< Earlier Kibitzing · PAGE 3 OF 3 ·
|Dec-15-05|| ||trumbull0042: It took me about 5 minutes to see the knight fork, another 20 minutes to see Qg6+ didn't fail to fxg6, and another 5 minutes to see that Rd7 cleaned things up. It pays to keep hacking at it.|
|Dec-15-05|| ||TopaLove: <Jim Bartle> Who cares if people lie or not when they say they solved the puzzle? Besides people can use computers to solve it and claim they solved.|
|Dec-15-05|| ||chesscrazy: I only got the first move, but couldn't calculate the rest. Oh well that ends my streak.|
|Dec-15-05|| ||simsan: I saw the open diagonal for the queen, and the possibility of moving the knight to f6. |
I missed the pin on the pawn (as far as enabling 27. Qg6+)and therefore thought the knight was much more "comfortable" on d6. Moving the knight to d6 would however leave my bishop on c4 "a little vulnerable" so I determined that 26. f3 was a good move (chasing away the queen).
Didn't really see any amazing continuations that wiped black off the table with my "good move", but decided I had to go with my pick or I'd loose on time :-)
In other words... I missed it :-(
|Dec-15-05|| ||Eatman: Got it very quick, because somehow it reminded me of the infamous missed mate from Sabo-Reshevsky in Zurich 1953.|
|Dec-15-05|| ||TheKid: Note how White's 22nd move, <Qb1>, not only covers any possible King escape to h7, but, more importantly, covers the h5 square after 29...Ra1+, when White's combination would turn quite embarrassing. Whether foreseen by Smyslov or not, it's still interesting!|
|Dec-15-05|| ||TheKid: Having looked at it further, it seems this was the only decent square for the Queen...|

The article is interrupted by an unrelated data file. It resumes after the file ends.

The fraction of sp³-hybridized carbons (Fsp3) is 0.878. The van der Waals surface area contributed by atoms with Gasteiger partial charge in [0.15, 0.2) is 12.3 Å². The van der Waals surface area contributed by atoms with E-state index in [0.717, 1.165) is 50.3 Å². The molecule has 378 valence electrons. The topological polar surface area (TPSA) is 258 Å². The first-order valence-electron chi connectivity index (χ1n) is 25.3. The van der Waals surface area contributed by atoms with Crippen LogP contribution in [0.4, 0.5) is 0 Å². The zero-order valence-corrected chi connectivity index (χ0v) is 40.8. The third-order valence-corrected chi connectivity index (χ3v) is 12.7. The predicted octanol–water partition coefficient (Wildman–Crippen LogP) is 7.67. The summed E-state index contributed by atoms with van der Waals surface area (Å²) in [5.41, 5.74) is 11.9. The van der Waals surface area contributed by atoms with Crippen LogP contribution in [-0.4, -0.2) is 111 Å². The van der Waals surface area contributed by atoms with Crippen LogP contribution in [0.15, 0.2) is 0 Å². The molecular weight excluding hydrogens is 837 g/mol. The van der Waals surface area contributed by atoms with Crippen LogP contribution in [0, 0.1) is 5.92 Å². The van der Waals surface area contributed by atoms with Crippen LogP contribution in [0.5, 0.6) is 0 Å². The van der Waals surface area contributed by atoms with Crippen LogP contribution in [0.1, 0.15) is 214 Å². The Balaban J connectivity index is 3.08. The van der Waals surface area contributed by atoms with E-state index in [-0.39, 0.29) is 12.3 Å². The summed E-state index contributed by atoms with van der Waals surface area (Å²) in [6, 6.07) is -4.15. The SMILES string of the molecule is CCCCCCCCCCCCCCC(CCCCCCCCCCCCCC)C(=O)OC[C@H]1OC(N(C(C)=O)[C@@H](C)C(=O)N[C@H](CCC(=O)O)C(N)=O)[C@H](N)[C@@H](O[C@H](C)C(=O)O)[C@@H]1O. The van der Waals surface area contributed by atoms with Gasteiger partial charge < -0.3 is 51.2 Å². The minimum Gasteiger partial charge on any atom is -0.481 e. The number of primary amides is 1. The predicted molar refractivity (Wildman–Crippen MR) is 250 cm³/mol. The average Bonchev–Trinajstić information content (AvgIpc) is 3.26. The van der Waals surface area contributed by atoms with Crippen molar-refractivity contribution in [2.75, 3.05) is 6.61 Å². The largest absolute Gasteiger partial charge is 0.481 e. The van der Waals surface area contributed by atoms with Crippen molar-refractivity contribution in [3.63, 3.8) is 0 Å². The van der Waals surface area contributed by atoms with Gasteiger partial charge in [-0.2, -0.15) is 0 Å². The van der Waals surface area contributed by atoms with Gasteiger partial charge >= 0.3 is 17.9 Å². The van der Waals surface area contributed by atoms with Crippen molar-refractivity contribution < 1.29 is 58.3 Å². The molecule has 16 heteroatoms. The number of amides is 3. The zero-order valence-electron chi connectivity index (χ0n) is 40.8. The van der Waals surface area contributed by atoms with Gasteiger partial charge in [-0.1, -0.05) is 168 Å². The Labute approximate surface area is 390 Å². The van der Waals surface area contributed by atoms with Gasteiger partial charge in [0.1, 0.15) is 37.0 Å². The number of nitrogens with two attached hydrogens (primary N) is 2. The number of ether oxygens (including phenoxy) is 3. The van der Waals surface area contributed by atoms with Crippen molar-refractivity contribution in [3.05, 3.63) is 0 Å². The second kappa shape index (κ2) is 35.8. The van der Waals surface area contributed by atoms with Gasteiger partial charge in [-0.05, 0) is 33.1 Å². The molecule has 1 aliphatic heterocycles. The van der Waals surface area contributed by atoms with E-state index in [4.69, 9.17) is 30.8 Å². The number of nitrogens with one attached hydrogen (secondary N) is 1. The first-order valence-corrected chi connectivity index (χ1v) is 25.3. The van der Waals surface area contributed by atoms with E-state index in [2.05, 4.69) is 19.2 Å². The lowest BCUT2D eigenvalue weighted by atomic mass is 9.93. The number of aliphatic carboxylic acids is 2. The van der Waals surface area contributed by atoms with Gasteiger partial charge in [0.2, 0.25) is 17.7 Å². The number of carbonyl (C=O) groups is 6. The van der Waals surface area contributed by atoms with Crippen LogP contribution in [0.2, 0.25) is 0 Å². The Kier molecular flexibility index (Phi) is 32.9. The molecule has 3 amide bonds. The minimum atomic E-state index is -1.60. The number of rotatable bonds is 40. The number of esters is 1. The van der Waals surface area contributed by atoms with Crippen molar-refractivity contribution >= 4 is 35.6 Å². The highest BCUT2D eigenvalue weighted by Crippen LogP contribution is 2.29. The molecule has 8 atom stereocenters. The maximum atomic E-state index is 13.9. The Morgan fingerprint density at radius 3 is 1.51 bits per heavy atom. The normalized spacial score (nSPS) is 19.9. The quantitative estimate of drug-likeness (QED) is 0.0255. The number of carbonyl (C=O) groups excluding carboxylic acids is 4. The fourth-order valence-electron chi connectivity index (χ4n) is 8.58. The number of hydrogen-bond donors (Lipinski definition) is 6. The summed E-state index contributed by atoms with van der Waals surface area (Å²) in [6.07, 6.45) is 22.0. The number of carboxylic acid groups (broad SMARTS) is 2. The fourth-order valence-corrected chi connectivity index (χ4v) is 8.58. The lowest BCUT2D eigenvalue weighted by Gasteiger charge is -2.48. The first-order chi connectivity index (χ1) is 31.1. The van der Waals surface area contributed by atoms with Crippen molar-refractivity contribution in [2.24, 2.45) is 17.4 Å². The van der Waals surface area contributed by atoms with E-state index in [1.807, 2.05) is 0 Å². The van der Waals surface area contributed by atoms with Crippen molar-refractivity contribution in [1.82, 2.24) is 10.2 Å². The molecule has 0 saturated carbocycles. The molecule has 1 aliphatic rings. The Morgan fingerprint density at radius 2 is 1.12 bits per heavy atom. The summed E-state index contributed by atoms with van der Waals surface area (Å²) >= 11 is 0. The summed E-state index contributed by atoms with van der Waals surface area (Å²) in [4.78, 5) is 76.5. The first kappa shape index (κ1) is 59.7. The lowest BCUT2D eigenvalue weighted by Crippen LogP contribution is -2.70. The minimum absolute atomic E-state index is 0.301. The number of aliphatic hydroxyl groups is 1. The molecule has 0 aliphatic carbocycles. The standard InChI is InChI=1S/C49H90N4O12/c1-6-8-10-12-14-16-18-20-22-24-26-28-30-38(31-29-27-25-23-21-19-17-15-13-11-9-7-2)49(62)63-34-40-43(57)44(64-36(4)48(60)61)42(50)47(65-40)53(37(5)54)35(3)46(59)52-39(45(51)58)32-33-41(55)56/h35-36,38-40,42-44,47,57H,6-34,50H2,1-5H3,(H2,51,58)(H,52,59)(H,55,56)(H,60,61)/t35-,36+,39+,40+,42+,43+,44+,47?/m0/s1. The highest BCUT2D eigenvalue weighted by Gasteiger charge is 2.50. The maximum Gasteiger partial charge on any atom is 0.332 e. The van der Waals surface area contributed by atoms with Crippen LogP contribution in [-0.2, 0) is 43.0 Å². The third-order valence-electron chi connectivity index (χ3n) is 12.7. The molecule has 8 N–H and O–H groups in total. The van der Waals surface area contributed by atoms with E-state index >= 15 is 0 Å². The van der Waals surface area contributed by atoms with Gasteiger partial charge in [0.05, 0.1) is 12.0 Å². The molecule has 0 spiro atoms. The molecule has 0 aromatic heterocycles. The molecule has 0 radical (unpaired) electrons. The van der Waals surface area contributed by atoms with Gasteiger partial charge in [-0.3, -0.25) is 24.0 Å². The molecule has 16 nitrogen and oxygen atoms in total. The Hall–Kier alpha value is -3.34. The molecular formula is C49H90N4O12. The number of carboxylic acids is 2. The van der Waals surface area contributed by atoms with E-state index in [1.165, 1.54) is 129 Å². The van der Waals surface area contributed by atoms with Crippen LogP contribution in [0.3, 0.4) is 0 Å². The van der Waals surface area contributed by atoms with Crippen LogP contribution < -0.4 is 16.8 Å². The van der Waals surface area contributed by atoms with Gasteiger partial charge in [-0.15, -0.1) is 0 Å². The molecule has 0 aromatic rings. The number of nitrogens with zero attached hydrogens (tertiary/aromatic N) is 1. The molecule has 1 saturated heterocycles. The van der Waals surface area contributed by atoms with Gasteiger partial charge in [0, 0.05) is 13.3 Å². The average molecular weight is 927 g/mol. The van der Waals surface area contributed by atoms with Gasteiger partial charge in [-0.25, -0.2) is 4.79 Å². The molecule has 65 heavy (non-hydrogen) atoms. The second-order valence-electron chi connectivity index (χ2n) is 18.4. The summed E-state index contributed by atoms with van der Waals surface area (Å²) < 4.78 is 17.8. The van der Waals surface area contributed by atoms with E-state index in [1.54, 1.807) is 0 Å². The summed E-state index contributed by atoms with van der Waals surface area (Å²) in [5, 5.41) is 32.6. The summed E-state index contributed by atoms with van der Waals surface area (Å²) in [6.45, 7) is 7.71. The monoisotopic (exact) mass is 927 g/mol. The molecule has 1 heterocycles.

|Dec-15-05|| ||DanielBryant: In a game, I probably would have played Rd6 to threaten Rxh6.|
|Dec-15-05|| ||midknightblue: a strong player with good tactics would probably see this every time. Me? I missed it. Give me a year, and I wont miss another one like it.|
|Dec-15-05|| ||YouRang: Black is lost either way, but I don't know why Black played 28...Kh8, since it loses immediately.
Black at least puts up some fight with 28...Kh7. However White still wins with:|
29. Be6 (chasing the queen away) Qxb4 (say)
30. Bf5+ Kh8 (forced)
31. Qg6 (threatening Qh7#) Qe1+
32. Kh2 (and black will be mated soon).
|Dec-15-05|| ||TTLump: <Koster> 26.Nd6 is answered by ... Nd5, and then it does not look like such an easy win for white, unless I have overlooked something ...|
|Dec-15-05|| ||TTLump: <YouRang> lets see, after 28 ... Kh7, 29.Be6??, Black replies with Qxd1+ and white is lost.|
after 28 ... Kh7, 29.Rd7 is still best, winning the Queen or mate in just a few moves.
|Dec-15-05|| ||YouRang: <TTLump> Sorry, I lost track of the order and mentally skipped a move -- I meant to play Be6 AFTER Rd7, as follows:|
29. Re7 Ne8 (protect the bishop), and THEN...
30. Be6 (chasing the queen away) Qxb4 (say)
31. Bf5+ Kh8 (forced)
32. Qg6 (threatening Qh7#) Qe1+
33. Kh2 (and black will be mated soon).
|Dec-15-05|| ||Koster: <TTLump> Nd5 may be black's best chance, but after 27. Bxd5 cxd5 28. Rxd5 white is a pawn up with a dominating knight on d6, and is threatening to play Nxb7 or simply advance and create a passed pawn on c6, neither of which can black really prevent. So black might get tricky with 28...e4 29. Nxe4 Ra1 pinning white's queen, but this rebounds against him after 30. Rd8+ (Bf8 Nf6+, or Kh7 Nxg5#). I saw this and would play it, unless I saw something better, as Smyslov did. Nd6 is plenty good enough, but I knew it wasn't the solution as it was too obvious and not part of a combination.|